Treatment Dropout Among Veterans and Their Families: Quantitative and Qualitative Findings

Doron Amsalem, Andrea Lopez-Yianilos, Ari Lowell, Alison M. Pickover, Shay Arnon, Xi Zhu, Benjamin Suarez-Jimenez, Matt Ryba, Maja Bergman, Sara Such, Hemrie Zalman, Arturo Sanchez-Lacay, Amit Lazarov, John C. Markowitz, Yuval Neria*

*Corresponding author for this work

Research output: Contribution to journalArticlepeer-review

7 Scopus citations

Abstract

Background: Psychotherapy noncompletion rates for veterans and their families are high. This study sought to (a) measure noncompletion rates of such patients at a university-based treatment center, (b) compare veteran and family member attrition rates, (c) identify dropout predictors, and (d) explore clinicians’ perspectives on treatment noncompletion. Method: Using quantitative and qualitative approaches, we analyzed demographic and clinical characteristics of 141 patients (90 military veterans; 51 family members) in a university treatment center. We defined dropout as not completing the time-limited therapy contract. Reviewing semistructured interview data assessing clinicians’ perspectives on their patients’ dropout, three independent raters agreed on key themes, with interrater coefficient kappa range.74 to 1. Results: Patient attrition was 24%, not differing significantly between veterans and family members. Diagnosis of major depression (MDD) and exposure-based therapies predicted noncompletion, as did higher baseline Hamilton Depression Rating Scale (HDRS) total scores, severe depression (HDRS. 20), lack of Beck Depression Inventory weekly improvement, and history of military sexual trauma. Clinicians mostly attributed noncompletion to patient difficulties coping with intense emotions, especially in exposure-based therapies. Conclusion: Noncompletion rate at this study appeared relatively low compared to other veteran-based treatment centers, if still unfortunately substantial. Patients with comorbid MDD/PTSD and exposure-based therapies carried greater noncompletion risk due to the MDD component, and this should be considered in treatment planning. Ongoing discussion of dissatisfaction and patient discontinuation, in the context of a strong therapeutic alliance, might reduce noncompletion in this at-risk population.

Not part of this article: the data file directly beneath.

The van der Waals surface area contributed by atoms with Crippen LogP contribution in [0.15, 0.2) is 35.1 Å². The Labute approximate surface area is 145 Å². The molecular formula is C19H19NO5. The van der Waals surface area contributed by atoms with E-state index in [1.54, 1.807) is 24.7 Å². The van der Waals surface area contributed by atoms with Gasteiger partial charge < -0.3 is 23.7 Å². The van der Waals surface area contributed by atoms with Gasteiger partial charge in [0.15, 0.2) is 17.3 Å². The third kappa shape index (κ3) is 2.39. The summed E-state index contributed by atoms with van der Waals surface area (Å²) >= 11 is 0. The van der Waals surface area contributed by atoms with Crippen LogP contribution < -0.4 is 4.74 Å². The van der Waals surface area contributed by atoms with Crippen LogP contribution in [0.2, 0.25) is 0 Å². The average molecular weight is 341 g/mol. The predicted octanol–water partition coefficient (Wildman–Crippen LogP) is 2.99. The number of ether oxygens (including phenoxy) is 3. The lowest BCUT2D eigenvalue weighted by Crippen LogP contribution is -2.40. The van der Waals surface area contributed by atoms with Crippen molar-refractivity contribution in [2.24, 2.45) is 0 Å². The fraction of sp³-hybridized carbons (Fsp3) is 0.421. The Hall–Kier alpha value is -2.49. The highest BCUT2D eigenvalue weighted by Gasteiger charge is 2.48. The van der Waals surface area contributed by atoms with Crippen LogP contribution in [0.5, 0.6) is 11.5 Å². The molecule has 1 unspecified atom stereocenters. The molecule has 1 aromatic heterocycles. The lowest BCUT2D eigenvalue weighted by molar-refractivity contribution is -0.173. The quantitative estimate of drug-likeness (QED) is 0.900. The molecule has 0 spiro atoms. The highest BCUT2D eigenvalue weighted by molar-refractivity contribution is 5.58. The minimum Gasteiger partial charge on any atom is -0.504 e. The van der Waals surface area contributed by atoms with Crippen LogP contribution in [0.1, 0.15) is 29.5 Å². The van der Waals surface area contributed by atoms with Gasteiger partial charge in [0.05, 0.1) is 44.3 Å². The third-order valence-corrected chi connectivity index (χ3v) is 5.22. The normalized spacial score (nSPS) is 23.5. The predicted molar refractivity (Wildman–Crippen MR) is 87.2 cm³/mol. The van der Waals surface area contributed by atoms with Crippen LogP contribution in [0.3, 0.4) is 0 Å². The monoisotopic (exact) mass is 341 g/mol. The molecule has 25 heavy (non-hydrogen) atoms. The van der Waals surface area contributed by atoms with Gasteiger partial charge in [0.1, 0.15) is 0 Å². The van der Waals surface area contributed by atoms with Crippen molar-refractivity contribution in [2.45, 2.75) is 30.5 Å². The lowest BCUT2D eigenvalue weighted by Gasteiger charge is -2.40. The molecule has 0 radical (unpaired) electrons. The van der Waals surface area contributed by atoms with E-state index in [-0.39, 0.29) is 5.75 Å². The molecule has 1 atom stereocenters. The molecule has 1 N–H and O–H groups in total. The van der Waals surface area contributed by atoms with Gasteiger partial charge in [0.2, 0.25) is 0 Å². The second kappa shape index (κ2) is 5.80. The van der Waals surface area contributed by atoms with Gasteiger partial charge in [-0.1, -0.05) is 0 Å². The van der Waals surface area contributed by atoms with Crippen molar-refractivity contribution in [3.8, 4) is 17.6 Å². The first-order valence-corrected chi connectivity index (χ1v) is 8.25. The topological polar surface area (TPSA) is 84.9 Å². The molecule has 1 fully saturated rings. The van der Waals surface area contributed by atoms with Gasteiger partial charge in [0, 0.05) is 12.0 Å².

Original languageEnglish
Pages (from-to)578-586
Number of pages9
JournalPsychological Trauma: Theory, Research, Practice, and Policy
Volume14
Issue number4
DOIs
StatePublished - 16 Sep 2021

Funding

FundersFunder number
Acron Hill Foundation
New York-Presbyterian Hospital
New York-Presbyterian Hospital, Stand for the Troops Foundation
National Institute of Mental HealthK01MH122774
National Institute of Mental Health
Bob Woodruff Foundation
New York State Psychiatric InstituteK01 MH118428-01
New York State Psychiatric Institute

    Keywords

    • Depression
    • Dropout
    • Ptsd
    • Treatment
    • Veterans

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